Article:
1.It is impossible that saving faith can exist without a new nature and thereby new affections (love, a desire for holiness, and so on).
2.Saving faith is nevertheless not the same thing as such affections or desires and does not include in its definition the effects of which the new birth is the cause.
3.It is not enough to say that we are justified and accepted by grace alone, for even Rome has agreed that it is only by God’s grace that we can become transformed in holiness. We must add that we are justified by grace alone through faith alone, and it is a great error to change the meaning of faith to include acts of obedience and repentance in an effort to make a disposition other than knowledge, assent, and trust a condition of justification.
4.The definition of saving faith is: Knowledge, which we take to mean the intellectual grasp of the relevant historical and doctrinal facts concerning Christ’s person and work and our misery; Assent, or the volitional agreement of our hearts and minds that these facts are true; and Trust, which is the assurance that these facts that are true are not only true generally, but true in my own case. In this way I abandon all hope for acceptance with God besides the holiness and righteousness of Christ.
5.Not only is the ground of our justification the person and work of Christ; the assurance, hope, and comfort that this salvation belongs to us must have Christ alone as its sufficient object and faith as its sufficient instrument.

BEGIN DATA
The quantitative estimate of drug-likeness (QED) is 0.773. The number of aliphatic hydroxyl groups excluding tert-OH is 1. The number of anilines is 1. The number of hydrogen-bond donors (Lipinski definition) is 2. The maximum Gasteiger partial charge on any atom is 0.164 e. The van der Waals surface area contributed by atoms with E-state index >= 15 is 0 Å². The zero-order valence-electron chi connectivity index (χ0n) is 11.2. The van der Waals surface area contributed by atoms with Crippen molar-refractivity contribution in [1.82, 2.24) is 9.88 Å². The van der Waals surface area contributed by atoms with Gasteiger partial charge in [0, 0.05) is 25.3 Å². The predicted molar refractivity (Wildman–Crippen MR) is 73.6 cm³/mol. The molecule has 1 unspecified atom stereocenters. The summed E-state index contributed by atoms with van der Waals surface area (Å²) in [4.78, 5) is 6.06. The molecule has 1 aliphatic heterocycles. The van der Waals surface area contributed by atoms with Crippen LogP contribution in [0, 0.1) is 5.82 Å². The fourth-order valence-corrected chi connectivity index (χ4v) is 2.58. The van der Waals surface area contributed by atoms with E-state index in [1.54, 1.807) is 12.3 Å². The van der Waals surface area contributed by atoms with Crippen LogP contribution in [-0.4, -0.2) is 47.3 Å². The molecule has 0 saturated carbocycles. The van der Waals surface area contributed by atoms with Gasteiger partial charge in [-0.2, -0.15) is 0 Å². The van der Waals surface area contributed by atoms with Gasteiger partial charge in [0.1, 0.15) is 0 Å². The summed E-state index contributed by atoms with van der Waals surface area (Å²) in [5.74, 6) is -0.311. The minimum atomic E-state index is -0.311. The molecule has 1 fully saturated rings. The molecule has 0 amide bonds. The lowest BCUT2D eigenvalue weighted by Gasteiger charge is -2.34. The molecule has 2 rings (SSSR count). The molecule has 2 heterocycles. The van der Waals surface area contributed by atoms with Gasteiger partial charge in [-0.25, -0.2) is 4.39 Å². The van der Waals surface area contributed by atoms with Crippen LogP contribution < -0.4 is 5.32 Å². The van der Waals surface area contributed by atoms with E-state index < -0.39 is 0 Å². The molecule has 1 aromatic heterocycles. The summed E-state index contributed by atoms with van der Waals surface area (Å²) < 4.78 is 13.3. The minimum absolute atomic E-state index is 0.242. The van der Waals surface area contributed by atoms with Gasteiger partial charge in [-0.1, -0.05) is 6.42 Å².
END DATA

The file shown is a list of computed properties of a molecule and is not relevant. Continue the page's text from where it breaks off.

6.While evidences of the new birth can be discerned by ourselves and others, such evidences do not have sufficient righteousness or holiness to form a ground of assurance or a clear conscience. For, as Calvin says, “A fine confidence of salvation is left to us, if by moral conjecture we judge that at the present moment we are in grace, but we know not what will become of us tomorrow!”
7.We affirm that, although no one will be justified by works, no one will be saved without them.
8.We affirm that it is contempt and presumption, not faith, that produces apathy with regard to the commands of God.
9.He seeks to tear Christ apart who imagines a savior without a lord. Christ offers no priesthood outside his prophetic ministry and kingly reign.
10.Those who are confident in this: that because they have exercised their will or mind in such a way that God is obligated thereby to save them, show contempt for God’s holiness and Christ’s cross.
Michael S. Horton, ed., Christ the Lord: The Reformation and Lordship Salvation, 209–210.
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